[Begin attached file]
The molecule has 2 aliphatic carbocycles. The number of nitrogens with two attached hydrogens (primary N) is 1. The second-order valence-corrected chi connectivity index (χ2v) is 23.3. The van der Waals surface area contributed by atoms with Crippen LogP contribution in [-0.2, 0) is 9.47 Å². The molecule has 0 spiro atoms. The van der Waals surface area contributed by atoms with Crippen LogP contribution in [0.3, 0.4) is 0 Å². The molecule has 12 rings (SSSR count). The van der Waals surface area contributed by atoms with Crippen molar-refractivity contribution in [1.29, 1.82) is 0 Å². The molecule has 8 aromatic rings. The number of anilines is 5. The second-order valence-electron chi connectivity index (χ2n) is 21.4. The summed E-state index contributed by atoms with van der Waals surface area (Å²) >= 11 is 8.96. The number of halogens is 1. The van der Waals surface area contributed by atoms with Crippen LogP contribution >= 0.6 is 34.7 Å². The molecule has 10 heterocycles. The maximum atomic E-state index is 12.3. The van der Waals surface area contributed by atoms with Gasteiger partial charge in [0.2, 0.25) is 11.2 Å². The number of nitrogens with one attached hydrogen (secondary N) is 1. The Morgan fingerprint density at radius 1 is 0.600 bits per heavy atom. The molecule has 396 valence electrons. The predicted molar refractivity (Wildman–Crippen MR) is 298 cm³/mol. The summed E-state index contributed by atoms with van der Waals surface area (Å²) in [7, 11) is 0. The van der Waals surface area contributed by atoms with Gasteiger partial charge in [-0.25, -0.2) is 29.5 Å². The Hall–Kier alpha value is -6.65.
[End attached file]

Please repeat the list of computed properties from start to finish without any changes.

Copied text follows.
The molecule has 2 aliphatic carbocycles. The number of nitrogens with two attached hydrogens (primary N) is 1. The second-order valence-corrected chi connectivity index (χ2v) is 23.3. The van der Waals surface area contributed by atoms with Crippen LogP contribution in [-0.2, 0) is 9.47 Å². The molecule has 0 spiro atoms. The van der Waals surface area contributed by atoms with Crippen LogP contribution in [0.3, 0.4) is 0 Å². The molecule has 12 rings (SSSR count). The van der Waals surface area contributed by atoms with Crippen molar-refractivity contribution in [1.29, 1.82) is 0 Å². The molecule has 8 aromatic rings. The number of anilines is 5. The second-order valence-electron chi connectivity index (χ2n) is 21.4. The summed E-state index contributed by atoms with van der Waals surface area (Å²) >= 11 is 8.96. The number of halogens is 1. The van der Waals surface area contributed by atoms with Crippen LogP contribution >= 0.6 is 34.7 Å². The molecule has 10 heterocycles. The maximum atomic E-state index is 12.3. The van der Waals surface area contributed by atoms with Gasteiger partial charge in [0.2, 0.25) is 11.2 Å². The number of nitrogens with one attached hydrogen (secondary N) is 1. The Morgan fingerprint density at radius 1 is 0.600 bits per heavy atom. The molecule has 396 valence electrons. The predicted molar refractivity (Wildman–Crippen MR) is 298 cm³/mol. The summed E-state index contributed by atoms with van der Waals surface area (Å²) in [7, 11) is 0. The van der Waals surface area contributed by atoms with Gasteiger partial charge in [-0.25, -0.2) is 29.5 Å². The Hall–Kier alpha value is -6.65.